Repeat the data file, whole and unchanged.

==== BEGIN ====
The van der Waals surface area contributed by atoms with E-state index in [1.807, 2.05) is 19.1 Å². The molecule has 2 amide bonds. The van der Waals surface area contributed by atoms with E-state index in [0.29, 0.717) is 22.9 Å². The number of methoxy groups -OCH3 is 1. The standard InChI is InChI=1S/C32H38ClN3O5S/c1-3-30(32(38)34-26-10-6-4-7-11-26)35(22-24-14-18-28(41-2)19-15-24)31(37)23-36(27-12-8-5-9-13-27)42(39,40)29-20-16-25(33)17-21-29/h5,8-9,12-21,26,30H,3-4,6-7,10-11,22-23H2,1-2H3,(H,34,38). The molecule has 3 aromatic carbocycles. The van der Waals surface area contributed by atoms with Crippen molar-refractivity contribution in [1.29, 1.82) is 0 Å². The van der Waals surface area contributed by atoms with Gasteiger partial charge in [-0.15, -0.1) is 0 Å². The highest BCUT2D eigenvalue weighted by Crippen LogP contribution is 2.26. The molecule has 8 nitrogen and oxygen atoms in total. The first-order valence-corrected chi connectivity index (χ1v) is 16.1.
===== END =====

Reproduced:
The van der Waals surface area contributed by atoms with E-state index in [1.807, 2.05) is 19.1 Å². The molecule has 2 amide bonds. The van der Waals surface area contributed by atoms with E-state index in [0.29, 0.717) is 22.9 Å². The number of methoxy groups -OCH3 is 1. The standard InChI is InChI=1S/C32H38ClN3O5S/c1-3-30(32(38)34-26-10-6-4-7-11-26)35(22-24-14-18-28(41-2)19-15-24)31(37)23-36(27-12-8-5-9-13-27)42(39,40)29-20-16-25(33)17-21-29/h5,8-9,12-21,26,30H,3-4,6-7,10-11,22-23H2,1-2H3,(H,34,38). The molecule has 3 aromatic carbocycles. The van der Waals surface area contributed by atoms with Crippen molar-refractivity contribution in [1.29, 1.82) is 0 Å². The van der Waals surface area contributed by atoms with Gasteiger partial charge in [-0.15, -0.1) is 0 Å². The highest BCUT2D eigenvalue weighted by Crippen LogP contribution is 2.26. The molecule has 8 nitrogen and oxygen atoms in total. The first-order valence-corrected chi connectivity index (χ1v) is 16.1.